Review: How good is Harrogate's new ASK Italian restaurant?

An example of an ASK Italian restaurant.
An example of an ASK Italian restaurant.

Despite its high recognition factor in the UK dining out scene, it's been pretty clear for a while that ASK Italian had to make changes - and its new Harrogate restaurant shows it's doing just that.

Boasting a fresh design and a fresh menu, this new eaterie in the new leisure/dining out complex of 5 Albert Street is reportedly only the third ASK Italian restaurants in its entire national chain to receive substantial investment and a new, modern approach.

At a packed and buzzing private preview night it certainly seemed massively better than the last time I dined out in an ASK.

Then, sitting where it is facing three other Italian restaurants across the road on Albert Street in what is rapidly becoming Harrogate’s own ‘Little Italy’ that’s probably for the best.

As a brand, the new ASK features a mix of classic Italian materials alongside the colour and texture of the Mediterranean.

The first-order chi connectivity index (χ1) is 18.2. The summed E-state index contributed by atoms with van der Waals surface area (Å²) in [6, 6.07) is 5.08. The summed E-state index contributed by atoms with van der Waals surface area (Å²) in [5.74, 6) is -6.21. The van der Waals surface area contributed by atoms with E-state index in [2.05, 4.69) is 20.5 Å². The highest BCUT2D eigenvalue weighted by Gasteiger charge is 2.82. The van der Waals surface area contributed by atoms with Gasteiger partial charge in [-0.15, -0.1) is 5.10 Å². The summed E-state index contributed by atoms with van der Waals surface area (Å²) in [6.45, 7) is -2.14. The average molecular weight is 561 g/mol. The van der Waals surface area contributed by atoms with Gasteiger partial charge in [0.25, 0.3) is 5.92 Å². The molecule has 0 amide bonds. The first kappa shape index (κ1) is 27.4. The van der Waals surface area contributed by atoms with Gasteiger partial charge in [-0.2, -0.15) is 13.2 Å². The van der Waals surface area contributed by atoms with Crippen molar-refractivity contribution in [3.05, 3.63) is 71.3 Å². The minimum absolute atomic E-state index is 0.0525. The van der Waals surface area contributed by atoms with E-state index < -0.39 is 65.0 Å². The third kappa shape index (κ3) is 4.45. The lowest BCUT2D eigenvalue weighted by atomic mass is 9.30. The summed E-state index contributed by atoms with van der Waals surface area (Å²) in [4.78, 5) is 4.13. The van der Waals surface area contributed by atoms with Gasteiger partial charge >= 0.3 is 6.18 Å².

The Harrogate restaurant’s warm natural furniture, striking tiling trailing plants and huge windows create a light, al fresco feeling even indoors.

It’s certainly a nicer and more relaxed place to eat and drink than any ASK Italian I ever visited a decade or so ago in the days when an element of chintz was the order of the day.

That, of course, was before Jamie’s trendy, urban rustic revolution.

The menu, too, is ‘on trend’, recalibrated by ASK’s expert friends, including celebrated chef Theo Randall, award-winning Italian food writer Carla Capalbo and master of wine Adrian Garforth.

Along with all the Italian favourites you’d expect, there are enough surprises to pep up the choice.

Tasty antipasti boards, regional specialities of meat and fish, Italian-inspired cocktails, it’s hard to find a bad thing to say about the place.

Can the new ASK Italian in Harrogate keep up this quality and standard after the initial excitement and effort of the first few months had died down a little?

Who knows?

One thing is certain, however, on this evidence ASK has finally and firmly joined the 21st century and that’s worth drinking - or dining out to.

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